Here’s how to avoid the common mistakes with OEE

By Mark Dingley*

With companies facing increasing pressure to squeeze as much productivity as they can from their assets, more Australian manufacturers and processors are looking to Overall Equipment Effectiveness (OEE) for the answer.

It’s an easy metric to measure the performance of any machine, production line, or even the whole plant, looking at availability, performance and quality. But sometimes businesses don’t get the full benefit of OEE implementation because of some simple mistakes. Here’s what they are and how to avoid them.

Firstly, some quick details on exactly what OEE — which was devised in Japan back in the 1960s – measures regarding “availability, performance and quality”.

  • Availability: percentage of scheduled time that the equipment is available to operate (also referred to as “uptime”).
  • Performance: percentage of the speed at which the equipment was designed to operate.
  • Quality: percentage of “good units” produced by the equipment, compared with “total units started” or “first pass yield”.

 These three percentages are multiplied to give an overall OEE score. (You can get a more in-depth run down on how to measure OEE here. Also, check out our integrated software solutions which we developed to automatically calculate OEE so you can see exactly where and how to improve efficiency and reduce operating costs in your production line.)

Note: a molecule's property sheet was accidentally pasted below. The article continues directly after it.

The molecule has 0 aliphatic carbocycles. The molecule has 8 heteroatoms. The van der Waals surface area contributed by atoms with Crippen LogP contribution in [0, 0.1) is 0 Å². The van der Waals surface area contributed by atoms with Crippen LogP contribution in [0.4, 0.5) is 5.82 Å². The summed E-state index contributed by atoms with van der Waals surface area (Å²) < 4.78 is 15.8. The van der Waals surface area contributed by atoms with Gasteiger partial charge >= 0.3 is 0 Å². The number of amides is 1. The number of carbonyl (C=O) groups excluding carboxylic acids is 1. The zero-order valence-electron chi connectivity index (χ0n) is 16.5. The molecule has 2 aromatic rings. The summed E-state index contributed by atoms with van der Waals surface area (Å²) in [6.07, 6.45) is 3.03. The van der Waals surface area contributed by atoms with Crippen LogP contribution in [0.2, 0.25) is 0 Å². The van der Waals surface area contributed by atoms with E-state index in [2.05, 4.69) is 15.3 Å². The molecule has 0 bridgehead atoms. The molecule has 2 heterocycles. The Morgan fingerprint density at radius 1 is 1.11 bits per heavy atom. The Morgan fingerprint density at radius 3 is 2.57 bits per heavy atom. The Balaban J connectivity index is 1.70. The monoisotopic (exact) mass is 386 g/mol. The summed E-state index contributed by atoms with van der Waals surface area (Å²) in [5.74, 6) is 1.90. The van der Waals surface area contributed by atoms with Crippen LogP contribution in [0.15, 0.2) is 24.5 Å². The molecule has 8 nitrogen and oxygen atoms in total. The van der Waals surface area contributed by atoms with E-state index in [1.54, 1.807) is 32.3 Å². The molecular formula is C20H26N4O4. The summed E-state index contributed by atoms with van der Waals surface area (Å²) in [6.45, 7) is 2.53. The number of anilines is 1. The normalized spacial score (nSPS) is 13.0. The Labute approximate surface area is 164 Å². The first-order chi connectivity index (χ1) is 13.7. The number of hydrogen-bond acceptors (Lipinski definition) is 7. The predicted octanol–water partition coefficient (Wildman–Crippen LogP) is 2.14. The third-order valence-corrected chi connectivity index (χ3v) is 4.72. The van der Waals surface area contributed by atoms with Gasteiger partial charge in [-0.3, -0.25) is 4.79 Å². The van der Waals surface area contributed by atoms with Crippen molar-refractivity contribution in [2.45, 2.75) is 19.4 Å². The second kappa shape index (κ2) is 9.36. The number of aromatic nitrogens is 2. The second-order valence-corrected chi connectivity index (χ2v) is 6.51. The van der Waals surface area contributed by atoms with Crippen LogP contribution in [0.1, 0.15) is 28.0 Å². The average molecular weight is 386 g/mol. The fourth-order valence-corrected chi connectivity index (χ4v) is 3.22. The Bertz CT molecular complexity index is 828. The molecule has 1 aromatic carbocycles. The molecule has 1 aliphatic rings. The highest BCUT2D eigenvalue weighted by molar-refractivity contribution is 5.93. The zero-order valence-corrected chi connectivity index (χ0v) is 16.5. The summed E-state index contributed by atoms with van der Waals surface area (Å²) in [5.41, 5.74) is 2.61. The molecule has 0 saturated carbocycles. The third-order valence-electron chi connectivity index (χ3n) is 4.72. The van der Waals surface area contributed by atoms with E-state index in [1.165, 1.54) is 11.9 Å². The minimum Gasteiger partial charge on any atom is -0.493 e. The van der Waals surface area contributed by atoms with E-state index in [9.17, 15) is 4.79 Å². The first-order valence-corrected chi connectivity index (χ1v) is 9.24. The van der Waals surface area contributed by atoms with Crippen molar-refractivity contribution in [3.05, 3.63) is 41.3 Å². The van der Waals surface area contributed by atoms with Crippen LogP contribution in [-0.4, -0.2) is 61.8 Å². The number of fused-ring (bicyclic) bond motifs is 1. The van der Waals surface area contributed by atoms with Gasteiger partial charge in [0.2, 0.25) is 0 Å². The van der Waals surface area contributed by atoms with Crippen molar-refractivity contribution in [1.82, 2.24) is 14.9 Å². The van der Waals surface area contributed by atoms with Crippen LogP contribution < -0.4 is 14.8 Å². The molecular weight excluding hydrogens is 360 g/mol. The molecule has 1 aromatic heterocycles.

A key factor in OEE implementation is defining the processes and measurement criteria. For example:

  • defining processes: can rejects be fixed and put back on the line?
  • measurement criteria: are you measuring micro stoppages? or when is downtime actually measured?

Get the implementation right, and OEE can be used to highlight problem areas in a plant and, ultimately, help you realise the best possible performance from your equipment investments.

However, there are a few common mistakes that could be holding you back from reaping its full benefit.

 Mistake #1: data collection too slow

One of the simplest (hence most common) methods of calculating OEE is to collect a combination of automated and manual data and bundle it into a spreadsheet. However this cumbersome and time-consuming process is ineffective because it prevents changes from being made in a timely fashion.

How to get it right:

Real-time automated data is essential if you want to unlock to the full benefit from OEE. Measure and display OEE so that operators can see it in real time. Also, the data alone is not enough – it’s important to provide supporting information that will help operators to understand the root causes of any issues.

Automated data capture from end-of-the-line equipment such as coders and labellers with software integration, is one way. Integrated inspection equipment allows reject data to be captured. Software allows you to automatically collect and report on OEE in real time. With the right data at your fingertips, this software helps you see exactly where and how to improve performance. And because these real-time data capture solutions can be fully integrated into your environment, you can enjoy the complete visibility of your production line you need to make informed decisions.